The strange saga of Truman Bethurum – a man who, in the early 1950s, claimed flirty encounters with a hot space-babe named Aura Rhanes – is one which provokes either hoots of derision or deep intrigue. I have friends who fall into the former category and others who fall into the latter. A good case can be made, though, that Bethurum’s encounters were born out of a combination of sleep paralysis and a yearning for something beyond two failed marriages. But, according to Bethurum, it wasn’t all fun and flirty action.
On two occasions, Bethurum said, he encountered Aura Rhanes under circumstances very different to those which occurred out in the desert, with Rhanes’ huge flying saucer and her crew of little men in view. These additional encounters saw Rhanes operating in what can only be termed disguise. There was nothing flirty or friendly about these close encounters, however: they were downright hostile. The first occurred around 3:00 a.m. – a time when a wealth of supernatural activity typically occurs – one August 1952 morning.
Bethurum and a work friend, “Whitey,” had just finished their shift and decided to head off in Whitey’s pick-up truck to a favorite, all-night diner in Glendale, Nevada. Whitey was someone who Bethurum had quietly confided in about his experiences with Aura Rhanes. He was also someone who, although fascinated by Bethurum’s claims, was somewhat skeptical of the story. That is, until they entered the diner. Any skepticism Whitey had was very soon to be wiped out. As the pair sat and drank coffee and ate pie, a noticeably quiet Whitey elbowed Bethurum in the ribs and motioned him to take a look at the end of the counter. Bethurum looked up. He was amazed and shocked to see Aura Rhanes, and an equally small male individual, standing there.
“It’s her, isn’t it?” asked Whitey. Bethurum nodded, pretty much in a state of near-shock. Both men watched carefully as Rhanes and her colleague took seats at a window table. In stark contrast to everyone else in the diner, Rhanes was dressed in black: black beret, wraparound black sunglasses, black velvet blouse, and black boots. The only thing that wasn’t black: a “glaring red” skirt.
A worried Whitey asked: “What are you going to do?” Bethurum knew exactly what he was going to do. He composed himself, and walk over and talk to them. Whitey, however, was having none of it. He quickly exited the diner, preferring to sit in his truck, in the overwhelming darkness of the desert, rather than confront creatures from another world.
Perhaps trying to be a gentleman and tactful at the same time, Bethurum asked: “I beg your pardon, lady, but haven’t we met before?”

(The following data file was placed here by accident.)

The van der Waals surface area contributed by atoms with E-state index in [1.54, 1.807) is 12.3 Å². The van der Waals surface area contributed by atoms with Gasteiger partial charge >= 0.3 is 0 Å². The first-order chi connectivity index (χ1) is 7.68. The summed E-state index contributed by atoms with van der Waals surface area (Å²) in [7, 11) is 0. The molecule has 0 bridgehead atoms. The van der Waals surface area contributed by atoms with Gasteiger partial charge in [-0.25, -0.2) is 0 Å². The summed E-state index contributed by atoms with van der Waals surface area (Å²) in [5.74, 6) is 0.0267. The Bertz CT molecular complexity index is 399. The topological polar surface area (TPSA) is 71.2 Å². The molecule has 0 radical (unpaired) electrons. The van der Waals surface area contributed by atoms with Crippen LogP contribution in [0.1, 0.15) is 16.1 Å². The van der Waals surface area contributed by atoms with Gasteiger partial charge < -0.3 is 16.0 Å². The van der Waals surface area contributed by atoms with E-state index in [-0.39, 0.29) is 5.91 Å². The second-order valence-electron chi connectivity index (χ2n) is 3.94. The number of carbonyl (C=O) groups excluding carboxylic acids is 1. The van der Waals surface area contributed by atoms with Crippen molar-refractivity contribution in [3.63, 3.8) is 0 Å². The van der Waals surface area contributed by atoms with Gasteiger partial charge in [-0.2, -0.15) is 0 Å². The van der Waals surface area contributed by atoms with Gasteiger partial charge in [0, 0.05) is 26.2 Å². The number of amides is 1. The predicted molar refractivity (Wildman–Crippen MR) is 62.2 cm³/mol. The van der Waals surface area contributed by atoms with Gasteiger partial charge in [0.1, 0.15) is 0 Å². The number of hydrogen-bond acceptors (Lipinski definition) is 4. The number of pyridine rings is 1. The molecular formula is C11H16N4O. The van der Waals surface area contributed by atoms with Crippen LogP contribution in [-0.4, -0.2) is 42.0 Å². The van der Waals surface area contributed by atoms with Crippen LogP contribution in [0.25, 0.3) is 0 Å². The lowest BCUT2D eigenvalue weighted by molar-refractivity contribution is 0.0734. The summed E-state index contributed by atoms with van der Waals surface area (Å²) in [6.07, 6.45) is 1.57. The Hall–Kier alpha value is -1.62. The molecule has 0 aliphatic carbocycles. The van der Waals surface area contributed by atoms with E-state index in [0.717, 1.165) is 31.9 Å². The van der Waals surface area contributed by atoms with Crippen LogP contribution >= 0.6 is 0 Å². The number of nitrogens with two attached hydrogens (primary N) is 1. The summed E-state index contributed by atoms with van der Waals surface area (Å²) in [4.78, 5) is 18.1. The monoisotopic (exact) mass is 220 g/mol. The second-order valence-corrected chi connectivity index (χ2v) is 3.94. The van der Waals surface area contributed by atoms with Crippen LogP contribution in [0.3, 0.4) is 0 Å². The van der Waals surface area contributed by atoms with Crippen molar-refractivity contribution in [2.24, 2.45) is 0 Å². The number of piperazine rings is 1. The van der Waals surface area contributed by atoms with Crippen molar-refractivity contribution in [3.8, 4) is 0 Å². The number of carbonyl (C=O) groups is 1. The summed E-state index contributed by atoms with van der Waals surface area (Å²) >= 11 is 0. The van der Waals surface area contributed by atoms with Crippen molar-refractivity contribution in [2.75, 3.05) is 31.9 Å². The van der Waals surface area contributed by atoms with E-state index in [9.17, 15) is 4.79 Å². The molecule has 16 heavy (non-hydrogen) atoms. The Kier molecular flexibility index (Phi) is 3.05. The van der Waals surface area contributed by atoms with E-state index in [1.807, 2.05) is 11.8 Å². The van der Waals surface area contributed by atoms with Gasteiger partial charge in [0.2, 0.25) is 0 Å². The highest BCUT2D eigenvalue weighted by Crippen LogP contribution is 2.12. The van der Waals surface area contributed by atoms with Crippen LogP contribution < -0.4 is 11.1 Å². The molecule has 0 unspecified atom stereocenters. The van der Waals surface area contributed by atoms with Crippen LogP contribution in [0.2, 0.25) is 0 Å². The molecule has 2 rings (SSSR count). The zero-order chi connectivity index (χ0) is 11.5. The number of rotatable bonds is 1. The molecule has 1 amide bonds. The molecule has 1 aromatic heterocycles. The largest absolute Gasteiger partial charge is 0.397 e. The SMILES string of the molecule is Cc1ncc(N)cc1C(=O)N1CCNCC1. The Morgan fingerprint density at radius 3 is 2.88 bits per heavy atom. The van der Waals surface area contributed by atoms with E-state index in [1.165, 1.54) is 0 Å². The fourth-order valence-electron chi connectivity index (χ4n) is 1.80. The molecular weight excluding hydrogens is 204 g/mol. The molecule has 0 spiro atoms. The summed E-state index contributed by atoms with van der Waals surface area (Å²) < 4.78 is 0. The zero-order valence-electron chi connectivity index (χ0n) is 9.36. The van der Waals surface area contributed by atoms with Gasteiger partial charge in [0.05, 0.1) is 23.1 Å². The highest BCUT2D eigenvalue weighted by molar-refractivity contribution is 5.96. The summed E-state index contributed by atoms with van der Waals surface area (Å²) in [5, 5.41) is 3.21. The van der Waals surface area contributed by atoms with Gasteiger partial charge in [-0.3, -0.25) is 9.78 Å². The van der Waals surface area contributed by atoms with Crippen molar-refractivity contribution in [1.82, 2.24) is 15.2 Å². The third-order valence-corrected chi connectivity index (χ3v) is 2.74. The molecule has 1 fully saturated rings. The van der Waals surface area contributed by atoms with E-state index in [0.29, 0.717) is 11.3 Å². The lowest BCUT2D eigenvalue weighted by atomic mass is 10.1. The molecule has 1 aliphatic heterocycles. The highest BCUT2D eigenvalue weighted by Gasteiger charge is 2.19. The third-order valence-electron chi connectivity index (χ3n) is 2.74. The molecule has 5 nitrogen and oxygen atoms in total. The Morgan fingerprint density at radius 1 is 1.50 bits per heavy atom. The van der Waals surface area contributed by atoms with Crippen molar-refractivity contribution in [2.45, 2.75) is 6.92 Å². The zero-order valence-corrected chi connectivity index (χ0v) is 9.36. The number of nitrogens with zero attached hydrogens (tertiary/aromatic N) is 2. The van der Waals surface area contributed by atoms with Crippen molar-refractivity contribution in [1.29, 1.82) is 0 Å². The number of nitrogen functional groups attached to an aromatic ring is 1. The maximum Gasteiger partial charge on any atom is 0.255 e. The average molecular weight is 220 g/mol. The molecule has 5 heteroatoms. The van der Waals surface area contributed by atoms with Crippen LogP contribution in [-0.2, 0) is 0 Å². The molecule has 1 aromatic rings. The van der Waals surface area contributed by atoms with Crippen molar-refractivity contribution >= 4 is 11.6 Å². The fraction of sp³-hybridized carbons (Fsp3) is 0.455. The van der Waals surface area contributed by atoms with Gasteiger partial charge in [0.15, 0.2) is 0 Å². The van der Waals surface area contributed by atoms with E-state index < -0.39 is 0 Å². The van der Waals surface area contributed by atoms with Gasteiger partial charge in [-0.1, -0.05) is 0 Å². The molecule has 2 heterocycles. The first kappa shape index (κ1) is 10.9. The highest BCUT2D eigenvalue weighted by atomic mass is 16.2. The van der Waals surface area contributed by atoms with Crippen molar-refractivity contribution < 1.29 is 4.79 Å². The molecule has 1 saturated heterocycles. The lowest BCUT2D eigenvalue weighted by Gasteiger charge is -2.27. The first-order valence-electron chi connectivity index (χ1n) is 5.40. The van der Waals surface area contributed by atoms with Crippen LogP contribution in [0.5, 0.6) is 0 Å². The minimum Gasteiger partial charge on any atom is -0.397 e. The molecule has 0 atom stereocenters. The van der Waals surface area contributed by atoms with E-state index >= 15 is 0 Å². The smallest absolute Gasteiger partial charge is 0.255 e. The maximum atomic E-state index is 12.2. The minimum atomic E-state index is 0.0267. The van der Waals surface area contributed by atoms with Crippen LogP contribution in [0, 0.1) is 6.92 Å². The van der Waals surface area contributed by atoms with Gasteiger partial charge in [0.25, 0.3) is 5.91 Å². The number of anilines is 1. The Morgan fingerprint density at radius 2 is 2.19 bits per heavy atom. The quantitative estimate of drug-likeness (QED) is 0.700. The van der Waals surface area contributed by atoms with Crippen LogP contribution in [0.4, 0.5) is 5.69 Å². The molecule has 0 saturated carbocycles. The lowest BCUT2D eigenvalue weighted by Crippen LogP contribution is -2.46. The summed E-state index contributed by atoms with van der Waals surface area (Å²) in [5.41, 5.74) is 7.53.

Rhanes slowly looked up, glared at Bethurum with a wide-eyed and hostile stare, and uttered just one word: “No.” In private correspondence with fellow contactee, George Hunt Williamson, Bethurum said that Rhanes’ “no” was uttered in a chilling, “demonic” tone. Almost like a “deadly hiss,” to use Bethurum’s own words.
Bethurum wasn’t taking that for an answer: “You very closely resemble a lady I met some time ago out on Mormon Mesa.”
The only response was another “No” of a very threatening style. Bethurum evidently didn’t get the message. He blundered on with his line of questions. The answer was the same again and again. All the time, the weird little man with Aura Rhanes – who also sported dark sunglasses – said not even a single word. Bethurum clearly recognized this odd behavior (or, rather, non-behavior) on the part of Rhanes’ comrade: “The man did not give a hint that he either heard me or was even aware of my presence. He could have passed as a blind [and] deaf mute.”
As Bethurum walked away, and back to his table, the waitress came over – she just happened to be someone else that Bethurum had told of his otherworldly experiences. She said to him: “They are surely the saucer people you told us about.”
He replied: “I thought so, too. But it may not be. The lady has on dark glasses and the man had a scar on his face.”
The waitress gave a strange response: “I noticed that too, but it is not a scar. It is only penciled on.”
With that, the odd little man motioned for the check. In a few moments, it was paid and the pair headed for the door. The waitress raced over to Bethurum and said: “The lady told me to tell you that she knows you, and that she was sorry and ‘yes’ is the answer to some of your questions.”
It was then that something very strange happened, as Bethurum noted: “I saw them only a step from the door, before I turned to pay my check. When I turned back they were gone. I rushed outside, and there stood Whitey puffing nonchalantly on his cigarette.”
When a dumbfounded Bethurum asked where the pair was, Whitey replied: “They never came out. Honest, Tru; not a blessed soul passed through that door until you came out.”